Prison Types and Design

Prison Timeline
  • Prison ward that holds majority of inmates (general population), often separated in several sections connected with the heavily secured passageways.
  • Isolation cell (segregation unit) for violent, unruly and vulnerable prisoners that needs to be separated from the rest of the prisons population.
  • Safe cells in which prisoners are kept under constant visual observation. It's used mostly for suicidal prisoners.
  • Protective custody unit that holds prisoners that are considered vulnerable - sex offenders, informants, former police officers or anyone who feels under threat from other prisoners.
  • Religious facility that can also provide counseling for groups or indivituals.
  • Hospital or healthcare area.
  • Education facility or library.
  • Death row section which holds prisoners that await their death sentence.
  • Visiting area and recreational area.
  • Prisons are often surrounded by either natural bariers (water, cliffs, etc) or manmade structures (fencing, walls, observation towers, etc ).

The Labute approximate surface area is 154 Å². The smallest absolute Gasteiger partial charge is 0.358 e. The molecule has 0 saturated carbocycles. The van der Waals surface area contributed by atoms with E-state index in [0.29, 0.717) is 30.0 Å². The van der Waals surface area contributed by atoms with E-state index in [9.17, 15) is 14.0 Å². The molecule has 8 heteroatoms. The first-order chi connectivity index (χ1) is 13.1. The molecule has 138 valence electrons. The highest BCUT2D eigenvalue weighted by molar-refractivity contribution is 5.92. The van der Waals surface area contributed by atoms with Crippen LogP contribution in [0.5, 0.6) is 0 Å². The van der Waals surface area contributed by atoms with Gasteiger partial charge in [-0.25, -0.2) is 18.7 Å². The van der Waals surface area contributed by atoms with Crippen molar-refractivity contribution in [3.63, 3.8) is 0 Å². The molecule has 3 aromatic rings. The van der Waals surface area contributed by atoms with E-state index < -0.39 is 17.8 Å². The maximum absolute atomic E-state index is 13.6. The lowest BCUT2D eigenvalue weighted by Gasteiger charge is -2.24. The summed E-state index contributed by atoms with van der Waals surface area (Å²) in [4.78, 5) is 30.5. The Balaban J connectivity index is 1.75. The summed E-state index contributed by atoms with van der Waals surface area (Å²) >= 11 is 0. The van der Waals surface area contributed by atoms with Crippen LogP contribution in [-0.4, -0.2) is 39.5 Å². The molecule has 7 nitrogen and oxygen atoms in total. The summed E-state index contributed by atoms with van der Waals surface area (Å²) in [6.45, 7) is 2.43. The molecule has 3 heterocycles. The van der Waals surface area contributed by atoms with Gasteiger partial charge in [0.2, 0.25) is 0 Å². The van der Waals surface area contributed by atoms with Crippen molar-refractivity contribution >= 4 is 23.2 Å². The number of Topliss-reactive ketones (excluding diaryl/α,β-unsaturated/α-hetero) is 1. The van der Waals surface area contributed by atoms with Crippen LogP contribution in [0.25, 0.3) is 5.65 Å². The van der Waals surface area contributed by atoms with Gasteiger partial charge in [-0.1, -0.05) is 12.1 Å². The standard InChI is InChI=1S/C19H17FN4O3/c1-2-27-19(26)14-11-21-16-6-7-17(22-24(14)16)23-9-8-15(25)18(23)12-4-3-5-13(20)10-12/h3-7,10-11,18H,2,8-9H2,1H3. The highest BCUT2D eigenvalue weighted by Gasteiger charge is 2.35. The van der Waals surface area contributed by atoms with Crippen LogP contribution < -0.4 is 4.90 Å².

• Design of the prison varies greatly from its security level. England uses four levels of security in their prison system - from "A" (maximum security) to "D" (prison that assumes that prisoners will not escape, or so called "open prison". United States use nine levels of prison security, from the lowest "pre-release" facilities to the "Supermax". Currently US have over 40 active supermax prisons.
  • Types of Prisons

  • Conventional prisons, intended to hold sentenced criminals and prisoners awaiting death sentence.
  • Military prisons, which hold prisoner of war, unlawful combatants, and persons that are deemed to be a national risk. One of the most famous military prisons is Guantanamo Bay which holds persons that are connected to the 9/11 terrorist attacks in New York.
  • Political prison that hold persons that are considered to be traitors to the nation's political system. Some of the most notable political prisons are various Gulag work camps in the Soviet Russia.
  • Psychiatric prisons can be found at some psychiatric hospitals that hold criminally insane patients that suffer from some type of mental disorder.
  • Concentration camps have been used during the length of Second World War by the Nazzi regime to contain (and eventually exterminate) unwanted individuals of different race and nationality.
  • Ancient prisons, which often used its prisoners as slaves. Sometimes they were sentenced to a life of slavery as a physical workers or galley slaves, and some were given the chance to win their freedom from their slave training camps (Ludus) by competing in arenas like Gladiators.